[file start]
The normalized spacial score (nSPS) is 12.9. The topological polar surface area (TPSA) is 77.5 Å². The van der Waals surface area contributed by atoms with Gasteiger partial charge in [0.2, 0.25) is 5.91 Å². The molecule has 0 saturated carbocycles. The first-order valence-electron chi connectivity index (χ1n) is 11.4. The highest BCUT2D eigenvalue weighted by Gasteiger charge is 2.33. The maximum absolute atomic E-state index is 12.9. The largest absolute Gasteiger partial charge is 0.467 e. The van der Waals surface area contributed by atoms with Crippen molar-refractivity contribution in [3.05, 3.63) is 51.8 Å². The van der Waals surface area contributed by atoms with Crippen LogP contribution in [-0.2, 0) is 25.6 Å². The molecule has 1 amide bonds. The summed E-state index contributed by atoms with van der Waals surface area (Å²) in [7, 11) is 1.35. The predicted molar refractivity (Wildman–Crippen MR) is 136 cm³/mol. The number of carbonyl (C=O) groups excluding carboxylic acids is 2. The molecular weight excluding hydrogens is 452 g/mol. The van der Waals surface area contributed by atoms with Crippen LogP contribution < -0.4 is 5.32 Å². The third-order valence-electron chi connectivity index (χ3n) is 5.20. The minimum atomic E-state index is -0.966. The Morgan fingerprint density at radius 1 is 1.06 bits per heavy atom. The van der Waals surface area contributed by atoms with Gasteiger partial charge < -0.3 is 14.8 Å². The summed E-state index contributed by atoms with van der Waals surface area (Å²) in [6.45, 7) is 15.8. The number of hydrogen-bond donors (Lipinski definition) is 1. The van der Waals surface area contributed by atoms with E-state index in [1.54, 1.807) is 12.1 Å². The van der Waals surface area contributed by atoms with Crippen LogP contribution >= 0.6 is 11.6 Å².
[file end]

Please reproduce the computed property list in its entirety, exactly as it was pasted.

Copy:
The normalized spacial score (nSPS) is 12.9. The topological polar surface area (TPSA) is 77.5 Å². The van der Waals surface area contributed by atoms with Gasteiger partial charge in [0.2, 0.25) is 5.91 Å². The molecule has 0 saturated carbocycles. The first-order valence-electron chi connectivity index (χ1n) is 11.4. The highest BCUT2D eigenvalue weighted by Gasteiger charge is 2.33. The maximum absolute atomic E-state index is 12.9. The largest absolute Gasteiger partial charge is 0.467 e. The van der Waals surface area contributed by atoms with Crippen molar-refractivity contribution in [3.05, 3.63) is 51.8 Å². The van der Waals surface area contributed by atoms with Crippen LogP contribution in [-0.2, 0) is 25.6 Å². The molecule has 1 amide bonds. The summed E-state index contributed by atoms with van der Waals surface area (Å²) in [7, 11) is 1.35. The predicted molar refractivity (Wildman–Crippen MR) is 136 cm³/mol. The number of carbonyl (C=O) groups excluding carboxylic acids is 2. The molecular weight excluding hydrogens is 452 g/mol. The van der Waals surface area contributed by atoms with Crippen LogP contribution < -0.4 is 5.32 Å². The third-order valence-electron chi connectivity index (χ3n) is 5.20. The minimum atomic E-state index is -0.966. The Morgan fingerprint density at radius 1 is 1.06 bits per heavy atom. The van der Waals surface area contributed by atoms with Gasteiger partial charge < -0.3 is 14.8 Å². The summed E-state index contributed by atoms with van der Waals surface area (Å²) in [6.45, 7) is 15.8. The number of hydrogen-bond donors (Lipinski definition) is 1. The van der Waals surface area contributed by atoms with E-state index in [1.54, 1.807) is 12.1 Å². The van der Waals surface area contributed by atoms with Crippen LogP contribution >= 0.6 is 11.6 Å².